WHAT DOES it take for outside powers to rebuild a war-ruined and badly divided country? Bosnia offers a state-of-the-art -- and sobering -- example. Seven years after a U.S. intervention helped end its civil war and Western troops poured in to keep the peace, the Balkan nation of 3.5 million remains far from able to live on its own. The good news is that the horrific fighting that killed a quarter of a million people in less than four years has not been renewed, that several hundred thousand refugees and victims of ethnic cleansing have returned to their homes, and that peaceful and free democratic elections were held this month for all levels of government -- the sixth elections to be staged in as many years. But the peace continues to depend on 12,000 foreign troops, including 2,000 Americans; the functioning of government relies in no small part on the interventions of a Western "high representative" with near-dictatorial powers; and, most discouraging of all, the victors in the recent elections were the same nationalist parties that tore the country apart a decade ago. Bosnia is not now a failed state, but it is a center for the trafficking of women and narcotics, a hide-out for war criminals and a steady drain on Western aid and defense budgets. It's not likely to collapse soon, but neither will foreign troops and administrators likely be able to safely pull out for many years to come.

The Bush administration has from its onset disparaged the nation-building projects supported by President Clinton in Bosnia and elsewhere in the Balkans, and it has occasionally threatened to withdraw American troops. In Afghanistan the administration has deliberately pursued a different model, eschewing international administration or a large foreign peacekeeping force and trying to invest a skeletal Afghan government with authority. But that strategy has left Afghanistan at the mercy of brutal warlords and at perpetual risk of chaos. So now White House officials, looking forward to Iraq, are floating still another model: direct administration by the U.S. military. The idea is a regime that would last for a period of several years while a civilian democracy was constructed.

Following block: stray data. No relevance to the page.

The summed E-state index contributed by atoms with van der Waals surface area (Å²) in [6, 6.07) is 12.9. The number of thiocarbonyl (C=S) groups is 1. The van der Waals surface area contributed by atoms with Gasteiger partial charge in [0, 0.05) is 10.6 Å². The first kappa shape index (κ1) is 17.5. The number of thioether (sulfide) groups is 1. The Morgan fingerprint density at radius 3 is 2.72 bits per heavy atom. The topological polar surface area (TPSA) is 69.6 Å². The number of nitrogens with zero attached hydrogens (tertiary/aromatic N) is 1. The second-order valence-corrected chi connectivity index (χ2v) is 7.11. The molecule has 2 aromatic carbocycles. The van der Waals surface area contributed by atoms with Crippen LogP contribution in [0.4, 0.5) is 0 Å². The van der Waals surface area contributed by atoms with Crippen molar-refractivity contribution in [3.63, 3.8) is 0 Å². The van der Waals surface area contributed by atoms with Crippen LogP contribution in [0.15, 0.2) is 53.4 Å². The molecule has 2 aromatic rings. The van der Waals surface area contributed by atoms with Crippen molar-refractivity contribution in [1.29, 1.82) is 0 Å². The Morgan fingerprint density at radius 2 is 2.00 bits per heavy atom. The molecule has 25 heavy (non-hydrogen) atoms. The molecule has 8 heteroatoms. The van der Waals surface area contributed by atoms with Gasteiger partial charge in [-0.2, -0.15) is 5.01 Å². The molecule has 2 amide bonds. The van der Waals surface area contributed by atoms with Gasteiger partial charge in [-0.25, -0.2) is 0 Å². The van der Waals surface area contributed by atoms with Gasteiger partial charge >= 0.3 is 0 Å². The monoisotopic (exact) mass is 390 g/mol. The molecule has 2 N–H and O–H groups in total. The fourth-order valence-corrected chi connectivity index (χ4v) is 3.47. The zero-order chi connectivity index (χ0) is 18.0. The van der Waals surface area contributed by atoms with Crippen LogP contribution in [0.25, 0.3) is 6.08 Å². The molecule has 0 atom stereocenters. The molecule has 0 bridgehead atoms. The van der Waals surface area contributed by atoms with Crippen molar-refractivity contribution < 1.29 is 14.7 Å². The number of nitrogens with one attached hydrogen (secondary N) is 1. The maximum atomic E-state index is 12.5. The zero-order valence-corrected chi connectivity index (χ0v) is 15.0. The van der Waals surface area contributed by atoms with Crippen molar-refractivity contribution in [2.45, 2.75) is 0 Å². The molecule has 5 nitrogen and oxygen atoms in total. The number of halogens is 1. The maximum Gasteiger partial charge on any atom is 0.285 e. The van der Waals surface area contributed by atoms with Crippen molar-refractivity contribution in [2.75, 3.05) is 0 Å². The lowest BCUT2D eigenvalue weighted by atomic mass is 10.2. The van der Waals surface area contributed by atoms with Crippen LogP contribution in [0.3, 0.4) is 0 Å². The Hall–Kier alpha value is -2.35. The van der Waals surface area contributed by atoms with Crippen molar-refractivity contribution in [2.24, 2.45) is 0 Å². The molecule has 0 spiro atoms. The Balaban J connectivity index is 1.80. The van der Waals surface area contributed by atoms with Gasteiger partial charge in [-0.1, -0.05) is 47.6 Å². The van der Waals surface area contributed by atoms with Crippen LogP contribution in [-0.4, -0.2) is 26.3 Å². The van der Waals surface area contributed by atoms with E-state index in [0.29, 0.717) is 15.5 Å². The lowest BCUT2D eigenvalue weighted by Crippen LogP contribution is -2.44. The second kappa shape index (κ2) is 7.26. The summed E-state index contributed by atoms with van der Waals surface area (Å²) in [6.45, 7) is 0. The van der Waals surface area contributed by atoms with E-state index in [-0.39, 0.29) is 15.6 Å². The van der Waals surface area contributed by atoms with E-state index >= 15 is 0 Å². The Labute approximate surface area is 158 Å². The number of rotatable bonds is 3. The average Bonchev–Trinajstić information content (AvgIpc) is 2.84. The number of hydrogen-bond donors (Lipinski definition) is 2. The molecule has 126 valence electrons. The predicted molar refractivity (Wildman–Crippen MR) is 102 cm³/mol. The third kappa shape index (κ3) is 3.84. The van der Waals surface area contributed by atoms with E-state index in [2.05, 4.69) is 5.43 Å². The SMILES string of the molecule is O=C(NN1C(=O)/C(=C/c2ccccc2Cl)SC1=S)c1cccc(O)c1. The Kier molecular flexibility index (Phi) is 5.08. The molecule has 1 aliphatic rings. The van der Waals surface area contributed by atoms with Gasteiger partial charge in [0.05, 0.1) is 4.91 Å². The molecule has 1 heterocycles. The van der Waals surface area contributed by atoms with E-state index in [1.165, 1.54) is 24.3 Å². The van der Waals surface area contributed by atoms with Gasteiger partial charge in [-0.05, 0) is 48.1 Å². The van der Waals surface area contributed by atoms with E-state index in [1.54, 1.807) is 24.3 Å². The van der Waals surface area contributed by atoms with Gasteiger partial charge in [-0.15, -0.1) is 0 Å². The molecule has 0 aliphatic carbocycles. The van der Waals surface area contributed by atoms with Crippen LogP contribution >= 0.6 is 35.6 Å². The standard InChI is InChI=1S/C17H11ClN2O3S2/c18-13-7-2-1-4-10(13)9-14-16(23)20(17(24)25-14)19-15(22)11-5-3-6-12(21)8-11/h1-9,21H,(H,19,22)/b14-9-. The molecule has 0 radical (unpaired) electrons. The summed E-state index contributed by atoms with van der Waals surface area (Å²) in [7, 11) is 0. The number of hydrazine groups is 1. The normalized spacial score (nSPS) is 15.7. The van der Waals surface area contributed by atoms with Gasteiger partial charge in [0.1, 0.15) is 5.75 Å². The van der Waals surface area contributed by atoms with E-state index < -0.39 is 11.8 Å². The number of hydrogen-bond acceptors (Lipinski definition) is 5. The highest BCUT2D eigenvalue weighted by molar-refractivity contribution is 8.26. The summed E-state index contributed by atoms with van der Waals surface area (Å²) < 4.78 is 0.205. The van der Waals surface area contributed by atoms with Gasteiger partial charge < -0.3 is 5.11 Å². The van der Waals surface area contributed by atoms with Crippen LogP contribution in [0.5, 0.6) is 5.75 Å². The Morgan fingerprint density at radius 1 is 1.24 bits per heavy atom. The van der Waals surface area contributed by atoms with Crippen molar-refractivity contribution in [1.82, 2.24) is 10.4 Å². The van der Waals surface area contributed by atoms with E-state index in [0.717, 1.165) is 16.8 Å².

The Bosnia experience offers some support for this more muscular postwar scheme. Paddy Ashdown, the veteran British politician and statesman who is now the high representative in Bosnia, has pointed out that the repeated elections in that country have sometimes impeded rather than advanced the progress of desperately needed economic and political reforms. Most of the important changes in the country, from guarantees for returning refugees to the purging of criminals from government, have happened on the orders of Mr. Ashdown and his predecessors. And further progress is unlikely unless Western governments tightly condition continued aid on concrete steps by the Bosnians. In short, while democracy should be a central aim of postwar nation-building, it cannot necessarily be the starting point -- and even if it is, a strong outside authority is essential.

Yet Bosnia also shows that it is far easier to take over a devastated state than to let go of it. The Clinton administration originally promised, with calculated insincerity, that U.S. troops would be needed only a year. They have now been there nearly seven, and Mr. Ashdown and other international experts believe they will be needed for several more years at least. Iraq offers a far larger and more complicated challenge of nation-building; it can only be expected that any postwar mission will be even harder and take still longer. The Bush administration needs to be honest, both with itself and with the public, about the scale of the coming commitment -- and scrupulous about planning for the long term. Just as it unwillingly inherited the Clinton administration's scheme for Bosnia, its successors will surely be burdened with implementing the decisions made in the coming months about Iraq.